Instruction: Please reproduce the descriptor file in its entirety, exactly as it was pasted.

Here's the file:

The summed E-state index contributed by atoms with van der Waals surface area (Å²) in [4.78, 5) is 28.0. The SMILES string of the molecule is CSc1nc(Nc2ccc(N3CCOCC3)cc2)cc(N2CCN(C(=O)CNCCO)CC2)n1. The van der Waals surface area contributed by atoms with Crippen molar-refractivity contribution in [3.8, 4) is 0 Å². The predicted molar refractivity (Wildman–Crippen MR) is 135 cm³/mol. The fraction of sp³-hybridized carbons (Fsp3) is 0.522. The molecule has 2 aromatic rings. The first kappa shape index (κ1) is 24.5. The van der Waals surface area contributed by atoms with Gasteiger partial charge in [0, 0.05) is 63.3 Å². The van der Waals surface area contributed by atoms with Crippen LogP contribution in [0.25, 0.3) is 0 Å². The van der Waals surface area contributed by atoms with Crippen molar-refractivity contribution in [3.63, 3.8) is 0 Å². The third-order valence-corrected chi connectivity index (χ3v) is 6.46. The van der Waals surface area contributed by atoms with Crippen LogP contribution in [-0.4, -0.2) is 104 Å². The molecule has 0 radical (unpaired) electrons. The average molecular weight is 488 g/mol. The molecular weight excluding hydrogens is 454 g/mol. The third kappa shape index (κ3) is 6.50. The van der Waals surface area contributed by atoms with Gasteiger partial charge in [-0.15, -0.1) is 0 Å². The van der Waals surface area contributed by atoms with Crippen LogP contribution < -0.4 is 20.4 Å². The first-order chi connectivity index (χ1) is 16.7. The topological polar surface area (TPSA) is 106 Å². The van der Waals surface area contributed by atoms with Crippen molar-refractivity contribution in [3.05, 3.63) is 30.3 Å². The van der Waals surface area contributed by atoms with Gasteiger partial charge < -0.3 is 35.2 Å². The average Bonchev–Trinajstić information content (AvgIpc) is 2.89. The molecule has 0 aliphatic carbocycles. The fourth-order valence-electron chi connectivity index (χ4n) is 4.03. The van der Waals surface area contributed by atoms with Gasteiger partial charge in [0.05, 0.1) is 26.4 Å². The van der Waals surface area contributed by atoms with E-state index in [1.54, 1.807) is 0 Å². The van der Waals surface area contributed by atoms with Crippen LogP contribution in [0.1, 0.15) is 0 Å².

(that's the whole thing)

The summed E-state index contributed by atoms with van der Waals surface area (Å²) in [4.78, 5) is 28.0. The SMILES string of the molecule is CSc1nc(Nc2ccc(N3CCOCC3)cc2)cc(N2CCN(C(=O)CNCCO)CC2)n1. The van der Waals surface area contributed by atoms with Crippen molar-refractivity contribution in [3.8, 4) is 0 Å². The predicted molar refractivity (Wildman–Crippen MR) is 135 cm³/mol. The fraction of sp³-hybridized carbons (Fsp3) is 0.522. The molecule has 2 aromatic rings. The first kappa shape index (κ1) is 24.5. The van der Waals surface area contributed by atoms with Gasteiger partial charge in [0, 0.05) is 63.3 Å². The van der Waals surface area contributed by atoms with Crippen LogP contribution in [0.25, 0.3) is 0 Å². The van der Waals surface area contributed by atoms with Crippen molar-refractivity contribution in [3.63, 3.8) is 0 Å². The third-order valence-corrected chi connectivity index (χ3v) is 6.46. The van der Waals surface area contributed by atoms with Crippen LogP contribution in [-0.4, -0.2) is 104 Å². The molecule has 0 radical (unpaired) electrons. The average molecular weight is 488 g/mol. The molecular weight excluding hydrogens is 454 g/mol. The third kappa shape index (κ3) is 6.50. The van der Waals surface area contributed by atoms with Gasteiger partial charge in [-0.15, -0.1) is 0 Å². The van der Waals surface area contributed by atoms with Crippen LogP contribution < -0.4 is 20.4 Å². The first-order chi connectivity index (χ1) is 16.7. The topological polar surface area (TPSA) is 106 Å². The van der Waals surface area contributed by atoms with Crippen molar-refractivity contribution in [3.05, 3.63) is 30.3 Å². The van der Waals surface area contributed by atoms with Gasteiger partial charge < -0.3 is 35.2 Å². The average Bonchev–Trinajstić information content (AvgIpc) is 2.89. The molecule has 0 aliphatic carbocycles. The fourth-order valence-electron chi connectivity index (χ4n) is 4.03. The van der Waals surface area contributed by atoms with Gasteiger partial charge in [0.05, 0.1) is 26.4 Å². The van der Waals surface area contributed by atoms with E-state index in [1.54, 1.807) is 0 Å². The van der Waals surface area contributed by atoms with Crippen LogP contribution in [0.1, 0.15) is 0 Å².